It’s a costly problem and historically there has been little federal funding to address it. This leaves many cities with dangerous and aging pipes.
ST. LOUIS — In many cities, no one knows where the lead pipes are underground. This is important because lead pipes contaminate drinking water. After the lead crisis in Flint, Michigan officials accelerated efforts to locate their pipes, a first step toward elimination.
But other places move more slowly.
This means that as billions of dollars in new federal funds become available to address the problem, some places are better positioned than others to quickly apply for funds and start digging.
Those who wait risk being left behind.
“The problem right now is that we want to reduce the time that vulnerable people live with lead exposure,” said Eric Schwartz, co-CEO of BlueConduit, which uses computer modeling to help communities predict where their lead pipes.
In Iowa, for example, only a handful of cities have located their lead water pipes and so far only one – Dubuque – has applied for newly available federal funds to remove them. State officials have consistently expressed confidence that they will find their guidelines by the federal government’s 2024 deadline and that communities will have time to apply for funds.
Lead in the body can lower IQ, stunt development, and cause behavioral problems in children. Lead pipes can leak into drinking water. Removing them eliminates the threat.
There are millions of lead pipes in the ground, installed decades ago, that carry tap water to homes and businesses. They are concentrated in the Midwest and Northeast, but are present across much of the country. Scattered record keeping means many cities don’t know which of their water pipes are lead versus PVC or copper.
Some places like Madison and Green Bay, Wisconsin have managed to remove theirs. But it’s a costly problem and historically there has been little federal funding to address it.
“Lack of resources has been a huge problem,” said Radhika Fox, head of the Environmental Protection Agency’s water office.
President Joe Biden signed an infrastructure bill last year it ultimately provided a big boost, allocating $15 billion over five years to help communities with lead pipes. It’s not enough to solve the problem, but it will help.
Communities that avoid the issue or wait too long may not be eligible.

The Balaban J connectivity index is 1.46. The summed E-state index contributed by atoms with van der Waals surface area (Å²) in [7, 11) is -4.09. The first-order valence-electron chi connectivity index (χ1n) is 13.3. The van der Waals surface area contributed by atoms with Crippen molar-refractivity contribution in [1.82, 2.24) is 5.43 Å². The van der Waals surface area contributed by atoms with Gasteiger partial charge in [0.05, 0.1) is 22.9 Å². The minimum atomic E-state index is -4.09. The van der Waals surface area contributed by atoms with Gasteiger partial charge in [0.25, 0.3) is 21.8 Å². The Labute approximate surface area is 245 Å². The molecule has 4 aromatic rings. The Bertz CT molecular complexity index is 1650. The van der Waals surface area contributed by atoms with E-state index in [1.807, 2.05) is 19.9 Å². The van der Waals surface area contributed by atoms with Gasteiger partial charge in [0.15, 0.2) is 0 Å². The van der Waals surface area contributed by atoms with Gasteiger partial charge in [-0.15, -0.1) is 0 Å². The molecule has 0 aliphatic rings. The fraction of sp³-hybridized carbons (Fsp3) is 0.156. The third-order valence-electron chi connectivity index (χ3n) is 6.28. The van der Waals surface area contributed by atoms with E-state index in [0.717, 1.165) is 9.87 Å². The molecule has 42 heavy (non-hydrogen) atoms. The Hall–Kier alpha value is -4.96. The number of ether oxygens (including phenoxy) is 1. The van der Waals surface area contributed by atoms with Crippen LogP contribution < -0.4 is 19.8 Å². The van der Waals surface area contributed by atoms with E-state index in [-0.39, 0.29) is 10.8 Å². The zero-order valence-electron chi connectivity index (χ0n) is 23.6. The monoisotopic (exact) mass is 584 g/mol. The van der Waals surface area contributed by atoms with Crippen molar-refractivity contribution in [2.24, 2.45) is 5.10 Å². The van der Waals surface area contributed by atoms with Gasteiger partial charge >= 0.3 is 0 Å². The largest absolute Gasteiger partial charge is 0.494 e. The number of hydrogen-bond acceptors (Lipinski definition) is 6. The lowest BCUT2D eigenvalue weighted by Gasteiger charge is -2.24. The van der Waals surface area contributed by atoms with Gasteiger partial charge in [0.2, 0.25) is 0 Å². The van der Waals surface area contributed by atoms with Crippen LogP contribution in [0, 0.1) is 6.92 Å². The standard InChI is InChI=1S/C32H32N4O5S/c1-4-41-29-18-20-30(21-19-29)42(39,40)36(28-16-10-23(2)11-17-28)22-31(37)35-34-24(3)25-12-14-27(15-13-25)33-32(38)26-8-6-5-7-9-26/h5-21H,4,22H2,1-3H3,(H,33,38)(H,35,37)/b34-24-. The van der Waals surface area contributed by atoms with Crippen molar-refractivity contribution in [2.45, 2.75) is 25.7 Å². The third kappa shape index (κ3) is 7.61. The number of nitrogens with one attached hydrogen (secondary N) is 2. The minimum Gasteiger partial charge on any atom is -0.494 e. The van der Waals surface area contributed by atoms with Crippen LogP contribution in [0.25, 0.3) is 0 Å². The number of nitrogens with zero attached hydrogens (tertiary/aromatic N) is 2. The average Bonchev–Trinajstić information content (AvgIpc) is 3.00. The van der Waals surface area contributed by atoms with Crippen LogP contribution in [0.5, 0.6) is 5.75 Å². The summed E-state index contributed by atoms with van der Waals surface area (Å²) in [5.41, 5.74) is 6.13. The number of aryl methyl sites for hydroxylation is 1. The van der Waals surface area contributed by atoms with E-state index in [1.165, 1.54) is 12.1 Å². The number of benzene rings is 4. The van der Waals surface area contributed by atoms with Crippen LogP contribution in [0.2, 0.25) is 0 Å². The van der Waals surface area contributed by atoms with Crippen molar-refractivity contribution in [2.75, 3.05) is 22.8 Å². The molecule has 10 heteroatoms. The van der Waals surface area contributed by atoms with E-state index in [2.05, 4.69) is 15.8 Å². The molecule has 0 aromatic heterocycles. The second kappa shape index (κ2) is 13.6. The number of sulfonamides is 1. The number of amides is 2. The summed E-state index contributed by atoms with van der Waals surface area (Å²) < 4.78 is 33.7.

“If you don’t pull yourself together and submit an application, you won’t get the money,” said Erik Olson of the Natural Resources Defense Council.
Local officials can start replacement work before they’ve completed a detailed inventory, but it’s helpful to have an estimate of where the lead pipes will go, said Eric Oswald, director of the drinking water division. from Michigan.
“We need to know that they have identified the main service lines before funding the removal process,” he said.
Lead pipes have been causing damage for decades. In recent years, residents of Newark, New Jersey, and Benton Harbor, Michigan, were forced to use bottled water for basic needs like cooking and drinking, after tests revealed high levels of lead. Flint, a majority-black community where officials initially denied lead problems existed, has focused national attention on the health crisis. Audience trust in tap water subsequently fellespecially in black and Hispanic communities.
Sri Vedachalam, director of water equity and climate resilience at Environmental Consulting & Technology Inc., said he hopes communities replace the pipes for the benefit of residents.
“But realistically, if it’s to avoid embarrassment, it’s still a win,” he said.
There are indications that embarrassment was a motivating factor. Michigan and New Jersey adopted severe measures to address lead in drinking water, including speeding up the mapping process, after minimizing high lead levels. But things are moving more slowly in some other states like Iowa and Missouri that haven’t had similar headline-grabbing crises.
Earlier in August, the EPA asked communities how to document their pipes. The money will flow based on each state’s needs, Fox said. Technical assistance is available and easier conditions for disadvantaged communities.
Water tests in Hamtramck, a town of nearly 30,000 people surrounded by Detroit, have periodically revealed worrying lead levels. The city assumes that most of its pipes are made of the problematic metal and work is underway to replace them.
“We went street after street,” said city manager Max Garbarino.
Pipe replacement is so sought after in Michigan that communities have requested more funds than will be available immediately.
The EPA distributed the first funds using a formula that does not take into account the number of lead pipes in each state. Thus, some states received significantly more money per lead pipe than others. The agency is working to fix this for years to come. Michigan hopes that if the states don’t spend their money, it will eventually come back to them.
BlueConduit’s Schwartz said officials should make sure not to skip drain inspections in poor neighborhoods, to make sure inventories are accurate. Alternatively, if there is better documentation in rich areas, they might receive replacement funding more quickly even if they don’t need it as much.
Dubuque, a city of about 58,000 people on the Mississippi River, wants more than $48 million to replace about 5,500 of its lead-containing pipes. Mapping work began years ago and previous officials made sure it was properly updated, anticipating that it would one day become a federal requirement. They were right.
Christopher Lester, director of the city’s water department, said those past efforts made it easier to apply for funds.
“We are fortunate that the inventory is developed. We don’t need to try to catch up,” Lester said.